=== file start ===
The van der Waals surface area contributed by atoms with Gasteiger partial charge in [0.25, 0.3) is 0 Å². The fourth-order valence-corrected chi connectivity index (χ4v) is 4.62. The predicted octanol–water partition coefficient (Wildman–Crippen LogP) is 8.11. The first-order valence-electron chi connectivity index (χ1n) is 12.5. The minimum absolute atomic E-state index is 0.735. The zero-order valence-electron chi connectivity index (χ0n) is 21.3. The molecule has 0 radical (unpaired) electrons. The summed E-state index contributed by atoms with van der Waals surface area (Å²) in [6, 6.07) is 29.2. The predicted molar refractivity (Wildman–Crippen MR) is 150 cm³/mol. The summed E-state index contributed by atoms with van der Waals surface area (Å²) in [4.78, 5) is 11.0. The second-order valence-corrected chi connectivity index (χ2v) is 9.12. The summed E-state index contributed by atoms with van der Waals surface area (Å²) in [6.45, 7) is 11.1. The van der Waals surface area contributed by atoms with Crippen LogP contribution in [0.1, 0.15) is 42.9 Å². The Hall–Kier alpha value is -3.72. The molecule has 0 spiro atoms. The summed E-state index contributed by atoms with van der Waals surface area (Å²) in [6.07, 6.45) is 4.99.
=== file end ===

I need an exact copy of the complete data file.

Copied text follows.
The van der Waals surface area contributed by atoms with Gasteiger partial charge in [0.25, 0.3) is 0 Å². The fourth-order valence-corrected chi connectivity index (χ4v) is 4.62. The predicted octanol–water partition coefficient (Wildman–Crippen LogP) is 8.11. The first-order valence-electron chi connectivity index (χ1n) is 12.5. The minimum absolute atomic E-state index is 0.735. The zero-order valence-electron chi connectivity index (χ0n) is 21.3. The molecule has 0 radical (unpaired) electrons. The summed E-state index contributed by atoms with van der Waals surface area (Å²) in [6, 6.07) is 29.2. The predicted molar refractivity (Wildman–Crippen MR) is 150 cm³/mol. The summed E-state index contributed by atoms with van der Waals surface area (Å²) in [4.78, 5) is 11.0. The second-order valence-corrected chi connectivity index (χ2v) is 9.12. The summed E-state index contributed by atoms with van der Waals surface area (Å²) in [6.45, 7) is 11.1. The van der Waals surface area contributed by atoms with Crippen LogP contribution in [0.1, 0.15) is 42.9 Å². The Hall–Kier alpha value is -3.72. The molecule has 0 spiro atoms. The summed E-state index contributed by atoms with van der Waals surface area (Å²) in [6.07, 6.45) is 4.99.